Saturday, June 27, 2009

British Airways Lands top Thai Children’s Writer

Award-winning author, Jane Vejjajiva from Thailand took part in two days of workshops on 22 and 23 June as part of the ‘Reading Round the World’ programme run by Outside In, supported by the British Airways Community Investment Programme.

Over a hundred children from three Hounslow schools all had the opportunity to take an imaginary trip to Jane’s homeland at the British Airways Community Learning Centre near Heathrow where they had a multi-sensory experience of Thailand through Jane’s novel The Happiness of Kati.

The ‘Reading Round the World’ project is the brainchild of Outside In (the UK organisation dedicated to promoting and exploring world literature), which is bringing a host of international authors and illustrators to the UK during 2009.Reading Round the World’ is funded by the Arts Council of England, with additional partnership funding including the British Airways Community Investment Programme and The Royal Embassy of Thailand.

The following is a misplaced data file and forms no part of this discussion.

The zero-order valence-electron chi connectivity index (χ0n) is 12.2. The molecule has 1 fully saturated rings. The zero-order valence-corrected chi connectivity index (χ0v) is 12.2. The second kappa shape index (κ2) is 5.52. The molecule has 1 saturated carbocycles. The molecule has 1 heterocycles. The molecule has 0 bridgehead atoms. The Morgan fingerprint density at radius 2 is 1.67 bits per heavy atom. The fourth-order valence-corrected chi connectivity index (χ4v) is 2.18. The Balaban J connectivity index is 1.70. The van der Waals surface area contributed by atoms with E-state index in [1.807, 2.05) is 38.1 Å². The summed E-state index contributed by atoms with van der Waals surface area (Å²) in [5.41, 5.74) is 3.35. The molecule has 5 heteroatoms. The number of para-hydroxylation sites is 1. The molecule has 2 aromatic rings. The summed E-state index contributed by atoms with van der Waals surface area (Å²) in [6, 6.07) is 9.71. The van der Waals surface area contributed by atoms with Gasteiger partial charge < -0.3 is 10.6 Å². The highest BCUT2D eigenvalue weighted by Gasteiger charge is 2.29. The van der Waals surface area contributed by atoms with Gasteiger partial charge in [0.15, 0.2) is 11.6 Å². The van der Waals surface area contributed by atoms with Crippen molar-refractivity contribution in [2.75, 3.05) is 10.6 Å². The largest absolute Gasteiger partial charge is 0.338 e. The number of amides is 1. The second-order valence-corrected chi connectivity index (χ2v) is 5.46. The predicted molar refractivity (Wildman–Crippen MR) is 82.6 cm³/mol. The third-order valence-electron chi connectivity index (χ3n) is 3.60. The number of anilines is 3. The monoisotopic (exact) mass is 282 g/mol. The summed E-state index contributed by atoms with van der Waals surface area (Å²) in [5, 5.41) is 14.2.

Jane was born in 1963 in London. Her family returned to Thailand when she was three and she grew up in Bangkok. Having cerebral palsy from birth limited her movements and books opened a whole new imaginary world to her. The Happiness of Kati was Jane’s first novel for which she won the S.E.A. (Southeast Asian) Write Award in 2006It has become a bestseller with more than two hundred thousand copies sold in Thailand and has been translated into English, Japanese, Korean, German, Spanish, Italian and French. The Happiness of Kati has also been made into a feature film which was released in January 2009.

Cambridgeshire Children's Picture Book 2009 Award

The winner of the fourth "Read it Again!" Cambridgeshire Children's Picture Book Award is "Evil Weasel" by Hannah Shaw.

Read it Again! is a unique award for a first time picture book where the words and pictures are the work of one individual. It is organized by Cambridgeshire Libraries and was first launched in 2006 This year over 8,000 children from over 70 schools and Children's Reading Groups in Cambridgeshire participated, reading, discussing and voting for their favourite book from a shortlist of 8 outstanding titles.